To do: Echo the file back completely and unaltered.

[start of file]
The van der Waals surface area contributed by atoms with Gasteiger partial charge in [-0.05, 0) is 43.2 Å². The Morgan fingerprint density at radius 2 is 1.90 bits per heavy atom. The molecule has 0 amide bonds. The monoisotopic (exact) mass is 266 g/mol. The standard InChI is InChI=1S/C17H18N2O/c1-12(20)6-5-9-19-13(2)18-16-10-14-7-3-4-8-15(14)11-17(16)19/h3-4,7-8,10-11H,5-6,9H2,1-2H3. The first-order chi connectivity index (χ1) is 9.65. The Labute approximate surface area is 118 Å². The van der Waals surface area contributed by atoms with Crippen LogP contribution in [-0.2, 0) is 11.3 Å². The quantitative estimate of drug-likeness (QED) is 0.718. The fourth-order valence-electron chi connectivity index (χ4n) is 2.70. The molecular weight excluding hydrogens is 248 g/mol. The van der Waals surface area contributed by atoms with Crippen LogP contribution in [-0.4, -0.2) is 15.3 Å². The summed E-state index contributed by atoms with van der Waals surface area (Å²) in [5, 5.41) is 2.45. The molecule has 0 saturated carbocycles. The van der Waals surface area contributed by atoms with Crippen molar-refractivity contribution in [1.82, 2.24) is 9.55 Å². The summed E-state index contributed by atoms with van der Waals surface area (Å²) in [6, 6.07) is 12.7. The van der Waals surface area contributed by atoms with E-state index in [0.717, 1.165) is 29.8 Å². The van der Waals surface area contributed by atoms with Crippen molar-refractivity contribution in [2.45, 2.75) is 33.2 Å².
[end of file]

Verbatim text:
The van der Waals surface area contributed by atoms with Gasteiger partial charge in [-0.05, 0) is 43.2 Å². The Morgan fingerprint density at radius 2 is 1.90 bits per heavy atom. The molecule has 0 amide bonds. The monoisotopic (exact) mass is 266 g/mol. The standard InChI is InChI=1S/C17H18N2O/c1-12(20)6-5-9-19-13(2)18-16-10-14-7-3-4-8-15(14)11-17(16)19/h3-4,7-8,10-11H,5-6,9H2,1-2H3. The first-order chi connectivity index (χ1) is 9.65. The Labute approximate surface area is 118 Å². The van der Waals surface area contributed by atoms with Crippen LogP contribution in [-0.2, 0) is 11.3 Å². The quantitative estimate of drug-likeness (QED) is 0.718. The fourth-order valence-electron chi connectivity index (χ4n) is 2.70. The molecular weight excluding hydrogens is 248 g/mol. The van der Waals surface area contributed by atoms with Crippen LogP contribution in [-0.4, -0.2) is 15.3 Å². The summed E-state index contributed by atoms with van der Waals surface area (Å²) in [5, 5.41) is 2.45. The molecule has 0 saturated carbocycles. The van der Waals surface area contributed by atoms with Crippen molar-refractivity contribution in [1.82, 2.24) is 9.55 Å². The summed E-state index contributed by atoms with van der Waals surface area (Å²) in [6, 6.07) is 12.7. The van der Waals surface area contributed by atoms with E-state index in [0.717, 1.165) is 29.8 Å². The van der Waals surface area contributed by atoms with Crippen molar-refractivity contribution in [2.45, 2.75) is 33.2 Å².